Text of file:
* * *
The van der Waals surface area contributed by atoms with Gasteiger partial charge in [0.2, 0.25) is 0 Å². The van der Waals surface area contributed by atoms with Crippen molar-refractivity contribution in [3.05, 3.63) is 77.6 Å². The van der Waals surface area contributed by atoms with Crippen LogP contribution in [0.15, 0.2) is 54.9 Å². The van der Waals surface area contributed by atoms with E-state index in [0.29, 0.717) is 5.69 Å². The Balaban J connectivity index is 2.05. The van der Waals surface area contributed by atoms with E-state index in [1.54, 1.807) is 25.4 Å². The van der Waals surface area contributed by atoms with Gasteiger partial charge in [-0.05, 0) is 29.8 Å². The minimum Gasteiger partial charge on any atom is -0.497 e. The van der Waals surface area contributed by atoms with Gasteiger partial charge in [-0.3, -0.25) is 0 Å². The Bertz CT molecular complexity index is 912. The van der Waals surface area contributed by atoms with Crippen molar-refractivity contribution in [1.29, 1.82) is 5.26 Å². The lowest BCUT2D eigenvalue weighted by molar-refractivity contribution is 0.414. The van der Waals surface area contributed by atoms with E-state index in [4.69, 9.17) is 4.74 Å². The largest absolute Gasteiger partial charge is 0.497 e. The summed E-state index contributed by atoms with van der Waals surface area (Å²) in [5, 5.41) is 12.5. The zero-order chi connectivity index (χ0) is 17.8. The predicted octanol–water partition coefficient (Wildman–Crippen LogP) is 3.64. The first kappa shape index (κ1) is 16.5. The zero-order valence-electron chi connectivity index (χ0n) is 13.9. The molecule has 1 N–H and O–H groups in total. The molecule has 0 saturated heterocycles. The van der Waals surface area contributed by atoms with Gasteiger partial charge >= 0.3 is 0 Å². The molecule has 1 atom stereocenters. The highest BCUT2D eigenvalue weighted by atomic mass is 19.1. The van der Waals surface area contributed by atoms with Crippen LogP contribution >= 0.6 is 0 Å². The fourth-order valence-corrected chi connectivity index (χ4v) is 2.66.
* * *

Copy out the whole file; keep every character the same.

The van der Waals surface area contributed by atoms with Gasteiger partial charge in [0.2, 0.25) is 0 Å². The van der Waals surface area contributed by atoms with Crippen molar-refractivity contribution in [3.05, 3.63) is 77.6 Å². The van der Waals surface area contributed by atoms with Crippen LogP contribution in [0.15, 0.2) is 54.9 Å². The van der Waals surface area contributed by atoms with E-state index in [0.29, 0.717) is 5.69 Å². The Balaban J connectivity index is 2.05. The van der Waals surface area contributed by atoms with E-state index in [1.54, 1.807) is 25.4 Å². The van der Waals surface area contributed by atoms with Gasteiger partial charge in [-0.05, 0) is 29.8 Å². The minimum Gasteiger partial charge on any atom is -0.497 e. The van der Waals surface area contributed by atoms with Gasteiger partial charge in [-0.3, -0.25) is 0 Å². The Bertz CT molecular complexity index is 912. The van der Waals surface area contributed by atoms with Crippen molar-refractivity contribution in [1.29, 1.82) is 5.26 Å². The lowest BCUT2D eigenvalue weighted by molar-refractivity contribution is 0.414. The van der Waals surface area contributed by atoms with E-state index in [4.69, 9.17) is 4.74 Å². The largest absolute Gasteiger partial charge is 0.497 e. The summed E-state index contributed by atoms with van der Waals surface area (Å²) in [5, 5.41) is 12.5. The zero-order chi connectivity index (χ0) is 17.8. The predicted octanol–water partition coefficient (Wildman–Crippen LogP) is 3.64. The first kappa shape index (κ1) is 16.5. The zero-order valence-electron chi connectivity index (χ0n) is 13.9. The molecule has 1 N–H and O–H groups in total. The molecule has 0 saturated heterocycles. The van der Waals surface area contributed by atoms with Gasteiger partial charge >= 0.3 is 0 Å². The molecule has 1 atom stereocenters. The highest BCUT2D eigenvalue weighted by atomic mass is 19.1. The van der Waals surface area contributed by atoms with Crippen LogP contribution >= 0.6 is 0 Å². The fourth-order valence-corrected chi connectivity index (χ4v) is 2.66.